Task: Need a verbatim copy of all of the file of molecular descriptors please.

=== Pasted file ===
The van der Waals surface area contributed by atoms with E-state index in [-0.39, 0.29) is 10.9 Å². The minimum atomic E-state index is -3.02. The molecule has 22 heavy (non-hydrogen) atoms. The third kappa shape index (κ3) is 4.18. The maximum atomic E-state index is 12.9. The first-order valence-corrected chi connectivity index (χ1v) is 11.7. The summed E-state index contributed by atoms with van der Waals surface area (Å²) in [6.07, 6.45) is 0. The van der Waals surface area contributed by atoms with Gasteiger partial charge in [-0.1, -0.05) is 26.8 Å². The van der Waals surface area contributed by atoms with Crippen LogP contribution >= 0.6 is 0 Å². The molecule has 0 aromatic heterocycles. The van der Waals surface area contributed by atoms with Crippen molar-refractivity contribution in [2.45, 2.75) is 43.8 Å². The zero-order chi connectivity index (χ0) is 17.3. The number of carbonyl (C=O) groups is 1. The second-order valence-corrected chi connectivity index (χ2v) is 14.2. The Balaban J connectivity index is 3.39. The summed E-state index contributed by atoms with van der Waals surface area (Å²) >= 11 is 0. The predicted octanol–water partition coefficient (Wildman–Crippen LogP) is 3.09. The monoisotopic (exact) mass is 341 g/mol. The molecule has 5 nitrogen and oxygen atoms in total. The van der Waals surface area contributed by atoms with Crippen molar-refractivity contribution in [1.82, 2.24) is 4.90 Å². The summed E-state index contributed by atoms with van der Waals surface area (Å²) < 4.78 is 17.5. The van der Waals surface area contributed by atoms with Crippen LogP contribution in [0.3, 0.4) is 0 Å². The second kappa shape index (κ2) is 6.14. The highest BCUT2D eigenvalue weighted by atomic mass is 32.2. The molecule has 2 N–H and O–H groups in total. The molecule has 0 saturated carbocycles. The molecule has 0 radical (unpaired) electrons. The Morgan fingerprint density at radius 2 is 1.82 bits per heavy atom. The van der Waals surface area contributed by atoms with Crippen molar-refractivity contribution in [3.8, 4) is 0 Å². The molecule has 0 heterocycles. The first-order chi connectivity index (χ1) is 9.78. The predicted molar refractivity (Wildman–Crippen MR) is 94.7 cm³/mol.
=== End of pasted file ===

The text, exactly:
The van der Waals surface area contributed by atoms with E-state index in [-0.39, 0.29) is 10.9 Å². The minimum atomic E-state index is -3.02. The molecule has 22 heavy (non-hydrogen) atoms. The third kappa shape index (κ3) is 4.18. The maximum atomic E-state index is 12.9. The first-order valence-corrected chi connectivity index (χ1v) is 11.7. The summed E-state index contributed by atoms with van der Waals surface area (Å²) in [6.07, 6.45) is 0. The van der Waals surface area contributed by atoms with Gasteiger partial charge in [-0.1, -0.05) is 26.8 Å². The van der Waals surface area contributed by atoms with Crippen LogP contribution >= 0.6 is 0 Å². The molecule has 0 aromatic heterocycles. The van der Waals surface area contributed by atoms with Crippen molar-refractivity contribution in [2.45, 2.75) is 43.8 Å². The zero-order chi connectivity index (χ0) is 17.3. The number of carbonyl (C=O) groups is 1. The second-order valence-corrected chi connectivity index (χ2v) is 14.2. The Balaban J connectivity index is 3.39. The summed E-state index contributed by atoms with van der Waals surface area (Å²) >= 11 is 0. The predicted octanol–water partition coefficient (Wildman–Crippen LogP) is 3.09. The monoisotopic (exact) mass is 341 g/mol. The molecule has 5 nitrogen and oxygen atoms in total. The van der Waals surface area contributed by atoms with Crippen molar-refractivity contribution in [1.82, 2.24) is 4.90 Å². The summed E-state index contributed by atoms with van der Waals surface area (Å²) < 4.78 is 17.5. The van der Waals surface area contributed by atoms with Crippen LogP contribution in [0.3, 0.4) is 0 Å². The second kappa shape index (κ2) is 6.14. The highest BCUT2D eigenvalue weighted by atomic mass is 32.2. The molecule has 2 N–H and O–H groups in total. The molecule has 0 saturated carbocycles. The molecule has 0 radical (unpaired) electrons. The Morgan fingerprint density at radius 2 is 1.82 bits per heavy atom. The van der Waals surface area contributed by atoms with Crippen molar-refractivity contribution in [3.8, 4) is 0 Å². The molecule has 0 heterocycles. The first-order chi connectivity index (χ1) is 9.78. The predicted molar refractivity (Wildman–Crippen MR) is 94.7 cm³/mol.